Currently, he fastest man made object is the Helios 1 spacecraft orbiting the Sun. It only made it to that speed through a number of gravitational slingshots, but hey, let's say that's our current best technology. It travels almost 69 km/second (154,349 mph! - 4 times the speed attained by Voyager). Do the math ...
  •  40 light years is a distance of 378,429,218,903,232 km (378.4 trillion kilometers)
  • if you just plug that into good ol' Distance = Rate * Time, solve for time,
  • (378,429,218,903,232 km) / (247,510 km/hr) = Time
  • Time = 1,528,945,169.50116 hours, which converts to 174,537.12 years.
And yet, we have the arrogance to proclaim we may have finally found a suitable place to discover evidence of life at that distance. Last year, NASA's chief scientist had the unmitigated gall to predict we would find signs of alien life by 2025 - only 9 years from now (see here.) I can guarantee you one of two outcomes:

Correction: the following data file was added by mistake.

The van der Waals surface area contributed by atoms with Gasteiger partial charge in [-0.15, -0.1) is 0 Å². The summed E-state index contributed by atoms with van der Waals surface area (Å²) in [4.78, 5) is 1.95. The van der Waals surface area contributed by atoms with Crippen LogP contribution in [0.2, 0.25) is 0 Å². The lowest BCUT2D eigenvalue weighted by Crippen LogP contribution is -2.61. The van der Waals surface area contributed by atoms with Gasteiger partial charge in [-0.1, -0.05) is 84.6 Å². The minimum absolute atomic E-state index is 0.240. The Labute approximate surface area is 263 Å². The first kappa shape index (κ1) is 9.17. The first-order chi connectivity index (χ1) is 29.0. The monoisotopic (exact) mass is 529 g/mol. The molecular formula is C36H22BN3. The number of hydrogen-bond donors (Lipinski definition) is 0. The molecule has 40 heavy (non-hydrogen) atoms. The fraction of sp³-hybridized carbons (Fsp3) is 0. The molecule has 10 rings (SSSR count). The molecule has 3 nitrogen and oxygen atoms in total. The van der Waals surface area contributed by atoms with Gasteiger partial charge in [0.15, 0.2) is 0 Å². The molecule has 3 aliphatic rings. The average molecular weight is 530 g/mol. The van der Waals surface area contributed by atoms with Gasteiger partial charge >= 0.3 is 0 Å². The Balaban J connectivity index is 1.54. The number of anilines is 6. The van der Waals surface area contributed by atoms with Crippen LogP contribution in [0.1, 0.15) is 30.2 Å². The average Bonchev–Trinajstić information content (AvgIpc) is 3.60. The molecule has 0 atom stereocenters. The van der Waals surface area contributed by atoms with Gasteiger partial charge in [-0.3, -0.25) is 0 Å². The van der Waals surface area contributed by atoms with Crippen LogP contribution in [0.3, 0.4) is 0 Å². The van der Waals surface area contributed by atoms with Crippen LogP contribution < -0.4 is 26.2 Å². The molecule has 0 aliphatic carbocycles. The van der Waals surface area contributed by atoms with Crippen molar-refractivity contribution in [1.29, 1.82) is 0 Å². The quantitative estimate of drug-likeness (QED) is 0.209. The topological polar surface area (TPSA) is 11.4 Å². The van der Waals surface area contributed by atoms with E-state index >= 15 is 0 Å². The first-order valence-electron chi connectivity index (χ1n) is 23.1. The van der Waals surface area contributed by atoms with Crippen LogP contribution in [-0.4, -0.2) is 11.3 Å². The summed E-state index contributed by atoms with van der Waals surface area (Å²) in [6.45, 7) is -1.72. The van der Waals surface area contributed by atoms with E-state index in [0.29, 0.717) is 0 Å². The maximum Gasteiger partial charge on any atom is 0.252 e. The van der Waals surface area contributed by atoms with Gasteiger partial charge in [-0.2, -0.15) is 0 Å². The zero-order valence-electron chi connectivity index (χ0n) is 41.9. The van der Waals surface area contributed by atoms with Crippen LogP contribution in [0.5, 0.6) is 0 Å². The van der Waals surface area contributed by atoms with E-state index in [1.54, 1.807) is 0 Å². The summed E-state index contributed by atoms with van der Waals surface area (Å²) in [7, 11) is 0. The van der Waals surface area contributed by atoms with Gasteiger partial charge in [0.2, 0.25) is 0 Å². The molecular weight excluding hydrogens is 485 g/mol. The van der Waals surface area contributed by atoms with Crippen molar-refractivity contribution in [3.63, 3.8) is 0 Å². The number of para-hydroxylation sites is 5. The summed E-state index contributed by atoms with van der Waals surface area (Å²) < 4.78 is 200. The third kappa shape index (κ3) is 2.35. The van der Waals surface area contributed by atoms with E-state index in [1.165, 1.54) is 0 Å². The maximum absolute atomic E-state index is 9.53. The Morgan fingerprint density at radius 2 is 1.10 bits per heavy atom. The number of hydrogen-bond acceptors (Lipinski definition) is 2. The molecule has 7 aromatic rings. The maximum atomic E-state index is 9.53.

1. NASA will invent an illusionary "discovery" much as they did with the claim that life had been found on Mars from meteorites (later quietly discredited.) Interestingly, their now-discredited claim arose at a time of the year when NASA's budget was under serious scrutiny by Congress.
  2. There will be nothing mentioned. The prediction will be conveniently forgotten.
The curtain is pulled back here in this article on the implausible lengths that committed evolutionists will go to defend their fantasy worldview, with the ridiculous claim that the reason we cannot find alien life is that climate change probably killed them.

“The universe is probably filled with habitable planets, so many scientists think it should be teeming with aliens,” said Aditya Chopra, lead author of the paper.

The inability to find intelligent alien life would unquestionably be the deathblow to evolutionary theory. From their perspective, the only reasonable alternative of divine creation would be catastrophic.

The more we discover about space and other worlds, the more we realize just how uniquely special our own world is.